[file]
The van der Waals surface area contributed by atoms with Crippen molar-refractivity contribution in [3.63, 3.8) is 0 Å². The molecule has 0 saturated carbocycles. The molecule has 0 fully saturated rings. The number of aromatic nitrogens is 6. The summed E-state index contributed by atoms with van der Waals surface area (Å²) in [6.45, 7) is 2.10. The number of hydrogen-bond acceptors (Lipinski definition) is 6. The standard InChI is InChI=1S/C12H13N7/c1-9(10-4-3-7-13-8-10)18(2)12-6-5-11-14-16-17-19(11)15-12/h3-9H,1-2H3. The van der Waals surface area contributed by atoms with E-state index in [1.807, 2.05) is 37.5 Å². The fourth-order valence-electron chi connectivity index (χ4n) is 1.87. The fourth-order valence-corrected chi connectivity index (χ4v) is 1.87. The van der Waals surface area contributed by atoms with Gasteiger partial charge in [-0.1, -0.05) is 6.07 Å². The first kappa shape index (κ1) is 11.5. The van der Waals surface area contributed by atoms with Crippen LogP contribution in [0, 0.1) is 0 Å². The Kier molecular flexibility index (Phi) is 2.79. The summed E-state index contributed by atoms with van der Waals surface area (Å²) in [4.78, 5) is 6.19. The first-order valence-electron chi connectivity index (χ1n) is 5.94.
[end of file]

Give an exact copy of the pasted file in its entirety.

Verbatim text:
The van der Waals surface area contributed by atoms with Crippen molar-refractivity contribution in [3.63, 3.8) is 0 Å². The molecule has 0 saturated carbocycles. The molecule has 0 fully saturated rings. The number of aromatic nitrogens is 6. The summed E-state index contributed by atoms with van der Waals surface area (Å²) in [6.45, 7) is 2.10. The number of hydrogen-bond acceptors (Lipinski definition) is 6. The standard InChI is InChI=1S/C12H13N7/c1-9(10-4-3-7-13-8-10)18(2)12-6-5-11-14-16-17-19(11)15-12/h3-9H,1-2H3. The van der Waals surface area contributed by atoms with E-state index in [1.807, 2.05) is 37.5 Å². The fourth-order valence-electron chi connectivity index (χ4n) is 1.87. The fourth-order valence-corrected chi connectivity index (χ4v) is 1.87. The van der Waals surface area contributed by atoms with Gasteiger partial charge in [-0.1, -0.05) is 6.07 Å². The first kappa shape index (κ1) is 11.5. The van der Waals surface area contributed by atoms with Crippen LogP contribution in [0, 0.1) is 0 Å². The Kier molecular flexibility index (Phi) is 2.79. The summed E-state index contributed by atoms with van der Waals surface area (Å²) in [4.78, 5) is 6.19. The first-order valence-electron chi connectivity index (χ1n) is 5.94.